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Article

Where Do Our Resources Go? Indium, Neodymium, and Gold Flows Connected to the Use of Electronic Equipment in Switzerland

1
Empa, Swiss Federal Laboratories for Materials Science and Technology, Technology and Society Laboratory, Lerchenfeldstrasse 5, CH-9014 St. Gallen, Switzerland
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Department of Informatics, University of Zürich, Binzmühlestrasse 14, CH-8050 Zürich, Switzerland
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World Resources Forum (WRF), Lerchenfeldstrasse 5, CH-9014 St. Gallen, Switzerland
4
Clausthal University of Technology, Chair of Environmental and Energy Engineering, Leibnizstraße 28, D-38678 Clausthal-Zellerfeld, Germany
*
Author to whom correspondence should be addressed.
Sustainability 2018, 10(8), 2658; https://doi.org/10.3390/su10082658
Received: 16 May 2018 / Revised: 23 July 2018 / Accepted: 25 July 2018 / Published: 28 July 2018
(This article belongs to the Special Issue Information and Communications Technologies (ICT) for Sustainability)
The increased use of digital information and communications technologies (ICT) is giving rise to fast-growing waste streams that contain important material resources. In contrast to bulk materials and precious metals, the recovery of most critical metals has not yet been commercially established, and they are thus lost within the recycling process. In this article, we used dynamic material flow analysis to explore the stocks and flows of indium, neodymium, and gold incorporated in end-user devices in Switzerland. Our analysis covered the use, collection, recycling, and disposal phases. This enabled us to track the three metals from their entry into Switzerland as components of new devices until their recovery, disposal in landfills, or dissipation to the environment. Using statistical entropy analysis (SEA), we further analyzed the dilution or concentration of the metals during their route through the current system. The data uncertainty was addressed employing a probabilistic approach. The largest quantities of all three metals are found in the devices currently in use. The second-largest stocks are slags disposed in landfills for indium, slags used for construction for neodymium, and the output of metal recovery processes for gold. The SEA illustrates how the current collection and recycling system successfully concentrates all three metals. While 70% of gold leaving the use phase is recovered, indium and neodymium are dissipated to slags after smelting and incineration processes due to the lack of economic incentives and lacking recovery processes on a commercial scale. View Full-Text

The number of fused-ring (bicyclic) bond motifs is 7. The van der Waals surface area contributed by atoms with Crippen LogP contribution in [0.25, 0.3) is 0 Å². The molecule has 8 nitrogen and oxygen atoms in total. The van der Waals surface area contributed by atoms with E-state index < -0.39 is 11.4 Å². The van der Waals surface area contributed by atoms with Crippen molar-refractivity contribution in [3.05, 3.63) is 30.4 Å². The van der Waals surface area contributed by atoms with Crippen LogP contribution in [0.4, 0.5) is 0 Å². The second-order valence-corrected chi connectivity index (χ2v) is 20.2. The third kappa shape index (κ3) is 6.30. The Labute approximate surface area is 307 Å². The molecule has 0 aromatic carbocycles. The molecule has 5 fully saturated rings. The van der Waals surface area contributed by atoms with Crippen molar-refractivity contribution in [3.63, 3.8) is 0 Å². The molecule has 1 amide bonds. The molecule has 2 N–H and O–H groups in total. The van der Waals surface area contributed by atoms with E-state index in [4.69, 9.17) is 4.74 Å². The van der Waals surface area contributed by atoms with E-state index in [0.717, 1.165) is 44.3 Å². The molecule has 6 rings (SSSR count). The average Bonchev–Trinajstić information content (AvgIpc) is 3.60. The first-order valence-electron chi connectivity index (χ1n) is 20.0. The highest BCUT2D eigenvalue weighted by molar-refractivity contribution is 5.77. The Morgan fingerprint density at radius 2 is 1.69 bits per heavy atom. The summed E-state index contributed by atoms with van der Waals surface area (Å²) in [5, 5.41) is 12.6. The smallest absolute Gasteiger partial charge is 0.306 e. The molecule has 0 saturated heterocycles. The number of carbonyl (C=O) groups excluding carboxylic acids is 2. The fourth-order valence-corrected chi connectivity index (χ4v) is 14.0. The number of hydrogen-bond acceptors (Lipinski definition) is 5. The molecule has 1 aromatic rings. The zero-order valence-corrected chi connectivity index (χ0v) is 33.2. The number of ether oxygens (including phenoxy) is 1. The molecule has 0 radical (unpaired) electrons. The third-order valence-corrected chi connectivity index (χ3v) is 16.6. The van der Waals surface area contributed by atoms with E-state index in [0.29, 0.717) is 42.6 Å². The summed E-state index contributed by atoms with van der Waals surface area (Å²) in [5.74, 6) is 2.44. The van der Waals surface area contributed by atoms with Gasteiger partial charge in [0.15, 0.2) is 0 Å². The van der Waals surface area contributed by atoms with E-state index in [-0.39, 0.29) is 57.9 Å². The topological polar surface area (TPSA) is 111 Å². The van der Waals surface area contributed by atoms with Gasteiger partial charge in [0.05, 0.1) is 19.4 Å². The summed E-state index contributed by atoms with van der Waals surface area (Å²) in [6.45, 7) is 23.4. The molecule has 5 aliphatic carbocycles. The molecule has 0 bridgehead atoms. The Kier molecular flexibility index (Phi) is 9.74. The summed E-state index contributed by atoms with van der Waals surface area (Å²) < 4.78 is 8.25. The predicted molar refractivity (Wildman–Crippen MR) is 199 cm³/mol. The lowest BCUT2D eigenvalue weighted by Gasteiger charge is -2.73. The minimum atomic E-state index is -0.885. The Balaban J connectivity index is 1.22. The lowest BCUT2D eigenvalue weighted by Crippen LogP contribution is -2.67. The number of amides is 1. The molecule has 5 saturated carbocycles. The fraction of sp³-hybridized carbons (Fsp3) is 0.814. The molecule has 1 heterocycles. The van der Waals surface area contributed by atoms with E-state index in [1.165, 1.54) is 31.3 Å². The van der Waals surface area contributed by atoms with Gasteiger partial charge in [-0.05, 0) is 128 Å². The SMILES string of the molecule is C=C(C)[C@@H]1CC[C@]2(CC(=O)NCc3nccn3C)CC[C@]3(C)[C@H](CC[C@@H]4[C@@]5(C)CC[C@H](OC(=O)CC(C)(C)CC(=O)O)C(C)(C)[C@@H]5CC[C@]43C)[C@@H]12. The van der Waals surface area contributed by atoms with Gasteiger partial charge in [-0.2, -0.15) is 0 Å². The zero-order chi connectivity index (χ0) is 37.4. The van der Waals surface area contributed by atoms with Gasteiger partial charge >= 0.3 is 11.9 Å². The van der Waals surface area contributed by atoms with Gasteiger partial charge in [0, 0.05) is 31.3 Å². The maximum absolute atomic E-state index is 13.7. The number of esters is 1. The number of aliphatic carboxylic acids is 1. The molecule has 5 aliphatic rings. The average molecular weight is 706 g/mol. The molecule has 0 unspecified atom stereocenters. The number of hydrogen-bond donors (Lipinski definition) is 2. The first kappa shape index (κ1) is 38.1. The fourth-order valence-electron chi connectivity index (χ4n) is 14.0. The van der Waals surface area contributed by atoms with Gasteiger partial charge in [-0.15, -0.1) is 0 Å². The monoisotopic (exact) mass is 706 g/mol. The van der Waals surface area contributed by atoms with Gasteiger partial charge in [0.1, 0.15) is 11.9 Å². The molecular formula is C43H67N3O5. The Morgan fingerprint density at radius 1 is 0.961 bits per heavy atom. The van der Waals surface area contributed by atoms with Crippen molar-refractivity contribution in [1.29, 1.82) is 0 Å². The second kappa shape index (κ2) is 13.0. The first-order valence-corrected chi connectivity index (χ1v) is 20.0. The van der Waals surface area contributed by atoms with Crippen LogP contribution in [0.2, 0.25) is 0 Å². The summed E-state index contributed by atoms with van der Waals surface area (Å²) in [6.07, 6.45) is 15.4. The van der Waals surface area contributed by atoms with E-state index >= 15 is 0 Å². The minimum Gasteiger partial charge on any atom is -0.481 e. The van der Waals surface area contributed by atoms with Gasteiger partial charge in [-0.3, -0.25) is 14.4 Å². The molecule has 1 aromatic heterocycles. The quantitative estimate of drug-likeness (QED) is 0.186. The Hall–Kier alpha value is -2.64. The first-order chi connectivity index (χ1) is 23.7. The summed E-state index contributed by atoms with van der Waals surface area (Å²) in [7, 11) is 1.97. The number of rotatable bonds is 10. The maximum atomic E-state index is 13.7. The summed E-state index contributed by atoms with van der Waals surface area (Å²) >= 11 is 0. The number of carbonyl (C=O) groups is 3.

Keywords: dynamic material flow analysis; statistical entropy analysis; critical metals; indium; neodymium; gold; Switzerland dynamic material flow analysis; statistical entropy analysis; critical metals; indium; neodymium; gold; Switzerland
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MDPI and ACS Style

Thiébaud, E.; Hilty, L.M.; Schluep, M.; Böni, H.W.; Faulstich, M. Where Do Our Resources Go? Indium, Neodymium, and Gold Flows Connected to the Use of Electronic Equipment in Switzerland. Sustainability 2018, 10, 2658. https://doi.org/10.3390/su10082658

AMA Style

Thiébaud E, Hilty LM, Schluep M, Böni HW, Faulstich M. Where Do Our Resources Go? Indium, Neodymium, and Gold Flows Connected to the Use of Electronic Equipment in Switzerland. Sustainability. 2018; 10(8):2658. https://doi.org/10.3390/su10082658

Chicago/Turabian Style

Thiébaud, Esther, Lorenz M. Hilty, Mathias Schluep, Heinz W. Böni, and Martin Faulstich. 2018. "Where Do Our Resources Go? Indium, Neodymium, and Gold Flows Connected to the Use of Electronic Equipment in Switzerland" Sustainability 10, no. 8: 2658. https://doi.org/10.3390/su10082658

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